He catches a train – cue Dodge-overdrive – and eats a hearty lunch with a man on the train. As his wife and family get ready to greet him he sleeps through his stop and has to jump train many miles onward. He is followed by the man he met,who turns out to be the officer detailed to man mark him for the day, a strange chap, skilfully wielding a gun but also fond of wild-flowers… if only he could be liberated by socialism?

Missing his stop and his wife
In truth there are more than a few off-beat moments such as this; mad cowboys who play pool more intent on aggressive posturing than potting (“remind you of anyone?” as our Theresa May might say…). Never let it be said that a sense of humour was missing in these early years of the first Five Year Plan.

Will Jose make it back to see his wife and child? Will he escape his destiny or create a new one? The answer is probably in the strength of collective action; the dialectic moves film-makers in mysterious yet hugely entertaining ways.

Can't find my way home...
Mark Kermode said that an extra reel of the film has now been found in Germany and that this could explain more of the definitive narrative and yet… it’s a mood piece that works well in its abstracted form.

Now we headed back 14 years to California and the magnificent Hell's Hinges (1916). I’ve previously written about this film and it was a joy to see it on screen and with this live accompaniment.

Bob falls for the fallen Dolly
Directed by Charles Swickard along with an uncredited William S. Hart and Clifford Smith there is something proto-soviet about the film’s masses of people (I’m reminded Grigori Kozintsev’s King Lear with its large-scale choreography…masses of humanity trailing behind their leader, waiting for an answer) some of whom were John Gilbert and Jean Hersholt.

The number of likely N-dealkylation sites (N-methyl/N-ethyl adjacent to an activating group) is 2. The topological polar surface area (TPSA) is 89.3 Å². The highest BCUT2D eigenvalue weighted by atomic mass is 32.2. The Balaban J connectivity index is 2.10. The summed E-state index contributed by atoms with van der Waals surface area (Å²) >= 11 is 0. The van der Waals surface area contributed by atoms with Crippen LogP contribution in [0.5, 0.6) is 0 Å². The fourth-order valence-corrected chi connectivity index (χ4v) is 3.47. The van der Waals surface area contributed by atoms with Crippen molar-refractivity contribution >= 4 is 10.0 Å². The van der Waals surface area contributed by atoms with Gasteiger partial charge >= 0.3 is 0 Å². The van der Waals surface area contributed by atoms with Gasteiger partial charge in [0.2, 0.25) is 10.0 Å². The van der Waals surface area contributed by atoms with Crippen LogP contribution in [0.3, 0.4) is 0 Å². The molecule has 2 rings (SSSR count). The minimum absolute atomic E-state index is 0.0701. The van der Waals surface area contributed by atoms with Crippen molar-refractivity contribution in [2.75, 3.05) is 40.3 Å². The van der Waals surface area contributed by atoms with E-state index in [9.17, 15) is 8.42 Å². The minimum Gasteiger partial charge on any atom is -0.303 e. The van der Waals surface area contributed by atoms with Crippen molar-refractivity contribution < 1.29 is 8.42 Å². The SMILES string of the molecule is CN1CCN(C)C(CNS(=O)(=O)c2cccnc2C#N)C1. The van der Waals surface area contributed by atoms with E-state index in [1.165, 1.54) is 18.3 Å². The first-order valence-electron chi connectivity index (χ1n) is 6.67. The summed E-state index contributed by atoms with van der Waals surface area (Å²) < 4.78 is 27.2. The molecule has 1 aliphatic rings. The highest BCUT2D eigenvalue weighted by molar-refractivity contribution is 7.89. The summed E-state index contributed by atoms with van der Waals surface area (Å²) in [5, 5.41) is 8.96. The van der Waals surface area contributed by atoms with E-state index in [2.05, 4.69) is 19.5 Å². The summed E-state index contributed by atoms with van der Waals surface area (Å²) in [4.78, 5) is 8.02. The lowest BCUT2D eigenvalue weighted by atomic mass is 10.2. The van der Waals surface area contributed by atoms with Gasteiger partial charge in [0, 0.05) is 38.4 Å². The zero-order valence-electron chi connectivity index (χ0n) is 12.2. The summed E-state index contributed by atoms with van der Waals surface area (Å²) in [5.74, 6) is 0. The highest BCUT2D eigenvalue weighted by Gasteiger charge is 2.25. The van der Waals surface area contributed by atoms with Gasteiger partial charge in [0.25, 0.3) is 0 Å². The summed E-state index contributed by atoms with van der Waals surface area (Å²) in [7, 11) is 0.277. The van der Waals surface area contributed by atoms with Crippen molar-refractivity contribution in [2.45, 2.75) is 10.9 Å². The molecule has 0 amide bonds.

The town of Hell’s Hinges is in a state of constant motion as the human collateral surges from good to bad and random acts of brutality. There’s matter of fact-ness about life and death in the town emphasised by these inhuman crowds and it’s no surprise that the chances of Christian ministry surviving long are so slim.

Alfred Hollingsworth takes cover
But these two films are linked by “The Struggle” whether collectivist or Christian and, in both cases there are near impossible odds.

All that I’ve said about Hell’s Hinges still stands with knobs on and William S Hart is a force of hyper-nature: a wild man tamed by the truth-force of Clara Williams’ Faith Henley even as her feckless, faithless brother Robert (Jack Standing) fades away… Bob the Preacher: can he fix it? Can he heck…

Sleazy Silk Miller (Alfred Hollingsworth) sets him up for seduction with Dolly (Louise Glaum) and his resistance lasts about as long as it takes him to stroll form his newly-built chapel to the Saloon…

Blaze and the locals listen to Faith's faith
This ain’t gonna end well… and the resultant conflagration is a tsunami of ultra-violence rained down on this septic patch of ground by a Blaze inflamed by righteous indignation. Another failed western community destroyed in order for the survivors to move on with the (holy) spirit burning that much more brightly.

As with The Ghost… Hell's Hinges ends with The Struggle about to continue.

All the best tunes...
It also left us wanting more… Neil, Mark, Al… how about a Beggars encore next time?!

More details of the band are on their website. They have plans to release The Ghost on DVD and one hopes that their other film scores will also see the digital light of day.

Never The End...


  1. Thanks for the review! It's refreshing that you covered the music in as much detail as the film.

    1. You're very welcome! The music is so important for any silent film and here we had the perfect balance: a really lovely afternoon's cinema!